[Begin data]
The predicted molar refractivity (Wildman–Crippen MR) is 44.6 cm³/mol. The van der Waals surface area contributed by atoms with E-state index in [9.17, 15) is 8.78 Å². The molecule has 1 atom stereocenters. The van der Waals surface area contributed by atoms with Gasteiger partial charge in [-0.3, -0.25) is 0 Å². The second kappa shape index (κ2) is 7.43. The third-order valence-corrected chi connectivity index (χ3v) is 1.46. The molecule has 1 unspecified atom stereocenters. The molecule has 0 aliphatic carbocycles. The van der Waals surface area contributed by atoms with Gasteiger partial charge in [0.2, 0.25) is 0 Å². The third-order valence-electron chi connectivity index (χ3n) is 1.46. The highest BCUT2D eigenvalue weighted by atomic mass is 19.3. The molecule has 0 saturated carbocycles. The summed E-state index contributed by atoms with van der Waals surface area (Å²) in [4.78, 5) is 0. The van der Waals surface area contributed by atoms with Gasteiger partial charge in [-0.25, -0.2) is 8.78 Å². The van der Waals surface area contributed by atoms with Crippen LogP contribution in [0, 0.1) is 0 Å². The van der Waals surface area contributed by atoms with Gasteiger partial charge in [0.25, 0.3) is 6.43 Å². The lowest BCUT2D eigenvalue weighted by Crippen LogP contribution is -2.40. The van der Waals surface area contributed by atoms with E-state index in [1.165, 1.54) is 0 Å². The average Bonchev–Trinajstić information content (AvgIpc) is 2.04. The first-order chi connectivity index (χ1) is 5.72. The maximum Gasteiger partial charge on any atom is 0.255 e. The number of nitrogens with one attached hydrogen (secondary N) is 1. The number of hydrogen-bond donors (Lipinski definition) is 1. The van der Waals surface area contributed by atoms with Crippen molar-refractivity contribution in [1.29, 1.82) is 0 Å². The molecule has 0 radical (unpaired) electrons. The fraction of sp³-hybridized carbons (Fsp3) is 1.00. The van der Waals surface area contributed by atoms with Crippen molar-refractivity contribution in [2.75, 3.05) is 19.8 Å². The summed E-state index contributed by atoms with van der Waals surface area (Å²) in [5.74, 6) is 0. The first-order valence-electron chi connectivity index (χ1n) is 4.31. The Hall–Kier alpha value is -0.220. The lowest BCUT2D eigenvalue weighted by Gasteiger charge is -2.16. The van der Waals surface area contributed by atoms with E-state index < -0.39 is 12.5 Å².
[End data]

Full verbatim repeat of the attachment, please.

The predicted molar refractivity (Wildman–Crippen MR) is 44.6 cm³/mol. The van der Waals surface area contributed by atoms with E-state index in [9.17, 15) is 8.78 Å². The molecule has 1 atom stereocenters. The van der Waals surface area contributed by atoms with Gasteiger partial charge in [-0.3, -0.25) is 0 Å². The second kappa shape index (κ2) is 7.43. The third-order valence-corrected chi connectivity index (χ3v) is 1.46. The molecule has 1 unspecified atom stereocenters. The molecule has 0 aliphatic carbocycles. The van der Waals surface area contributed by atoms with Gasteiger partial charge in [0.2, 0.25) is 0 Å². The third-order valence-electron chi connectivity index (χ3n) is 1.46. The highest BCUT2D eigenvalue weighted by atomic mass is 19.3. The molecule has 0 saturated carbocycles. The summed E-state index contributed by atoms with van der Waals surface area (Å²) in [4.78, 5) is 0. The van der Waals surface area contributed by atoms with Gasteiger partial charge in [-0.25, -0.2) is 8.78 Å². The van der Waals surface area contributed by atoms with Crippen LogP contribution in [0, 0.1) is 0 Å². The van der Waals surface area contributed by atoms with Gasteiger partial charge in [0.25, 0.3) is 6.43 Å². The lowest BCUT2D eigenvalue weighted by Crippen LogP contribution is -2.40. The van der Waals surface area contributed by atoms with E-state index in [1.165, 1.54) is 0 Å². The average Bonchev–Trinajstić information content (AvgIpc) is 2.04. The first-order chi connectivity index (χ1) is 5.72. The maximum Gasteiger partial charge on any atom is 0.255 e. The number of nitrogens with one attached hydrogen (secondary N) is 1. The number of hydrogen-bond donors (Lipinski definition) is 1. The van der Waals surface area contributed by atoms with Crippen molar-refractivity contribution in [1.29, 1.82) is 0 Å². The molecule has 0 radical (unpaired) electrons. The fraction of sp³-hybridized carbons (Fsp3) is 1.00. The van der Waals surface area contributed by atoms with Crippen molar-refractivity contribution in [2.75, 3.05) is 19.8 Å². The summed E-state index contributed by atoms with van der Waals surface area (Å²) in [5.74, 6) is 0. The first-order valence-electron chi connectivity index (χ1n) is 4.31. The Hall–Kier alpha value is -0.220. The lowest BCUT2D eigenvalue weighted by Gasteiger charge is -2.16. The van der Waals surface area contributed by atoms with E-state index < -0.39 is 12.5 Å².